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A Family of Adders
Simon Knowles
Element 14, Aztec Centre, Bristol, UK
sknowles@e14.com
Abstract
Binary carrypropagating addition can be efficiently
expressed as a prefix computation.
Several examples of
adders based on such a formulation have been published,
and efficient implementations are numerous.
Chief
among the known constructions are those of Kogge &
Stone and Ladner & Fischer.
In this work we show that
these are end cases of a large family of addition
structures, all of which share the attractive property of
minimum logical depth.
The intermediate structures
allow tradeoffs between the amount of internal wiring
and the fanout of intermediate nodes, and can thus
usually achieve a more attractive combination of speed
and area/power cost than either of the known endcases.
Rules for the construction of such adders are given, as
are examples of realistic 32b designs implemented in an
industrial 0u25 CMOS process.
1.
Introduction
There are many ways of formulating the process of
binary addition.
Each different way provides different
insight and thus suggests different implementations.
Examples are Weinberger & Smith’s carrylookahead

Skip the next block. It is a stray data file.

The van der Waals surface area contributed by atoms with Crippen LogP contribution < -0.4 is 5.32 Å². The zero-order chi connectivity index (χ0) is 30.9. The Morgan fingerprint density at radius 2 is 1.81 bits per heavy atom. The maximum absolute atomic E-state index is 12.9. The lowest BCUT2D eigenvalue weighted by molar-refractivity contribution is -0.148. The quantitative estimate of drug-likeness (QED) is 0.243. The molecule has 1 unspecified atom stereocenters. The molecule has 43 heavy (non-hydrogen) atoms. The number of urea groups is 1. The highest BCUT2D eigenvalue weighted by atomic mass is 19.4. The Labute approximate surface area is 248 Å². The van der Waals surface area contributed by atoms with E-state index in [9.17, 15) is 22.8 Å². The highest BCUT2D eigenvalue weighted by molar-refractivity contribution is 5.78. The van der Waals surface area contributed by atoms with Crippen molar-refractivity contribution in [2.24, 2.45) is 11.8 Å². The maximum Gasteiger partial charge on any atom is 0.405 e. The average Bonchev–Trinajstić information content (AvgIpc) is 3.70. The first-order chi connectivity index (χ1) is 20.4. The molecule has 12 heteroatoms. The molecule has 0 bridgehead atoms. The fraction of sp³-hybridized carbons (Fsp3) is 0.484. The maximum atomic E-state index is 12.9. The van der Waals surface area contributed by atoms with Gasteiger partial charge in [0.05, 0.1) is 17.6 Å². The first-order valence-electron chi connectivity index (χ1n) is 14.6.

adder [Wein58], Nadler’s pyramid adder [Nadl56],
Sklansky’s conditional sum adder [Skla60], Bedrij’s
carryselect adder [Bedr62], and Ladner & Fischer’s
prefix adder [Ladn80].
For a general introduction see
[Omon94].
The prefix formulation is particularly
attractive because it is easily expressed and suggests very
efficient implementations, ie. adders based on this
formulation can be attractively fast and compact when
implemented in VLSI.
This paper is organised as follows. The next section
reprises the prefix formulation of addition, and introduces
the key properties of
associativity
and
idempotency
which
make this formulation so flexible.
Section 3 covers
existing variants of the prefix addition algorithm and their
corresponding implementations. Then in Section 4 we
introduce a new family of addition structures, all of which
have minimum logical depth like Ladner & Fischer’s
adder, but which express different tradeoffs between area
and speed.
The KoggeStone [Kogg73] and Ladner
Fischer [Ladn80] adders are the endcases of this family.
Section 5 tabulates experimental data showing the range
of performances available from the new family of adders
when implemented in a modern CMOS technology.
Finally Section 6 introduces some lessregular structures
which might be advantageous in specific circumstances.
2.
Addition as a Prefix Problem
We wish to compute a sum S=A+B.
We will use
capital letters to represent binary words, small letters to
represent bits, and subscripts to indicate arithmetic
weight, increasing from 0 at the lsb.
Thus c
i
signifies a
carry into bit i, and a
4..0
signifies the 5 lsb’s of A.
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 Spring '09
 Mohammadi
 Integrated Circuit

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